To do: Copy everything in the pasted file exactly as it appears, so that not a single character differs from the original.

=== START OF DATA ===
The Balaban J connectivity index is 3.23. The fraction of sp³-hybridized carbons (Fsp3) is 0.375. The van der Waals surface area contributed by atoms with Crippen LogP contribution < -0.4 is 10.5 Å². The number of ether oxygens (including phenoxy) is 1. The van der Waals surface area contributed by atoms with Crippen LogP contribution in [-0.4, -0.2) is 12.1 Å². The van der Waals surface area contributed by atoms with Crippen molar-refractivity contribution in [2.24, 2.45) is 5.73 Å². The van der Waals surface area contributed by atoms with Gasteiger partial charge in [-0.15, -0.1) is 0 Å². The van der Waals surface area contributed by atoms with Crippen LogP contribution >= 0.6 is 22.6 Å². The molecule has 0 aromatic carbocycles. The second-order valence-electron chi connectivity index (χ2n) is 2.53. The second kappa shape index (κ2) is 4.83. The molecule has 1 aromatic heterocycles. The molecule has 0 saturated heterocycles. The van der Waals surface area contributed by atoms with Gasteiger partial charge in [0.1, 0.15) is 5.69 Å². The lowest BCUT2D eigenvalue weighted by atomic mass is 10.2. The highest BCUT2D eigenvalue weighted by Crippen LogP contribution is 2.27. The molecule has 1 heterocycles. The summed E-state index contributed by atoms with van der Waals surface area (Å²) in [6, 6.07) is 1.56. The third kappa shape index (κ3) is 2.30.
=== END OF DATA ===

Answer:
The Balaban J connectivity index is 3.23. The fraction of sp³-hybridized carbons (Fsp3) is 0.375. The van der Waals surface area contributed by atoms with Crippen LogP contribution < -0.4 is 10.5 Å². The number of ether oxygens (including phenoxy) is 1. The van der Waals surface area contributed by atoms with Crippen LogP contribution in [-0.4, -0.2) is 12.1 Å². The van der Waals surface area contributed by atoms with Crippen molar-refractivity contribution in [2.24, 2.45) is 5.73 Å². The van der Waals surface area contributed by atoms with Gasteiger partial charge in [-0.15, -0.1) is 0 Å². The van der Waals surface area contributed by atoms with Crippen LogP contribution >= 0.6 is 22.6 Å². The molecule has 0 aromatic carbocycles. The second-order valence-electron chi connectivity index (χ2n) is 2.53. The second kappa shape index (κ2) is 4.83. The molecule has 1 aromatic heterocycles. The molecule has 0 saturated heterocycles. The van der Waals surface area contributed by atoms with Gasteiger partial charge in [0.1, 0.15) is 5.69 Å². The lowest BCUT2D eigenvalue weighted by atomic mass is 10.2. The highest BCUT2D eigenvalue weighted by Crippen LogP contribution is 2.27. The molecule has 1 heterocycles. The summed E-state index contributed by atoms with van der Waals surface area (Å²) in [6, 6.07) is 1.56. The third kappa shape index (κ3) is 2.30.